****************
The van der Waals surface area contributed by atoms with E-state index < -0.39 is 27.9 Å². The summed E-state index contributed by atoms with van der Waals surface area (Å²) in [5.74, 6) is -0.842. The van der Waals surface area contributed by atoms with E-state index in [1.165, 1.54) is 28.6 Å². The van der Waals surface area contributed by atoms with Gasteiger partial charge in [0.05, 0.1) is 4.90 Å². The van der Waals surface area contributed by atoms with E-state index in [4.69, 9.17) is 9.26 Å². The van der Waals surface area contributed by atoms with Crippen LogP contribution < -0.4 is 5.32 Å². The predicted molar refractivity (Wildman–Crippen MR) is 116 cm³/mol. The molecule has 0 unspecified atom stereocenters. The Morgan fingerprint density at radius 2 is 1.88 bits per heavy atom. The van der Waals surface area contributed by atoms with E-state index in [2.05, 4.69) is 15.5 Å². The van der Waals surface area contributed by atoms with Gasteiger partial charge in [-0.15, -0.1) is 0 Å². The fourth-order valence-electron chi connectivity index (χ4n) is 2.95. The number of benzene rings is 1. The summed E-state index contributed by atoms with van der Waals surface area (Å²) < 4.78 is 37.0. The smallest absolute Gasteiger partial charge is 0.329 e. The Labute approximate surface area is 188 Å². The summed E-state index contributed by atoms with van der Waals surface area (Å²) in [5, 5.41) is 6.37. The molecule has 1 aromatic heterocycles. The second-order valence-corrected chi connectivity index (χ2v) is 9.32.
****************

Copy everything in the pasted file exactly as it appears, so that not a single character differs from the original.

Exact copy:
The van der Waals surface area contributed by atoms with E-state index < -0.39 is 27.9 Å². The summed E-state index contributed by atoms with van der Waals surface area (Å²) in [5.74, 6) is -0.842. The van der Waals surface area contributed by atoms with E-state index in [1.165, 1.54) is 28.6 Å². The van der Waals surface area contributed by atoms with Gasteiger partial charge in [0.05, 0.1) is 4.90 Å². The van der Waals surface area contributed by atoms with E-state index in [4.69, 9.17) is 9.26 Å². The van der Waals surface area contributed by atoms with Crippen LogP contribution < -0.4 is 5.32 Å². The predicted molar refractivity (Wildman–Crippen MR) is 116 cm³/mol. The molecule has 0 unspecified atom stereocenters. The Morgan fingerprint density at radius 2 is 1.88 bits per heavy atom. The van der Waals surface area contributed by atoms with E-state index in [2.05, 4.69) is 15.5 Å². The van der Waals surface area contributed by atoms with Gasteiger partial charge in [-0.15, -0.1) is 0 Å². The fourth-order valence-electron chi connectivity index (χ4n) is 2.95. The number of benzene rings is 1. The summed E-state index contributed by atoms with van der Waals surface area (Å²) < 4.78 is 37.0. The smallest absolute Gasteiger partial charge is 0.329 e. The Labute approximate surface area is 188 Å². The summed E-state index contributed by atoms with van der Waals surface area (Å²) in [5, 5.41) is 6.37. The molecule has 1 aromatic heterocycles. The second-order valence-corrected chi connectivity index (χ2v) is 9.32.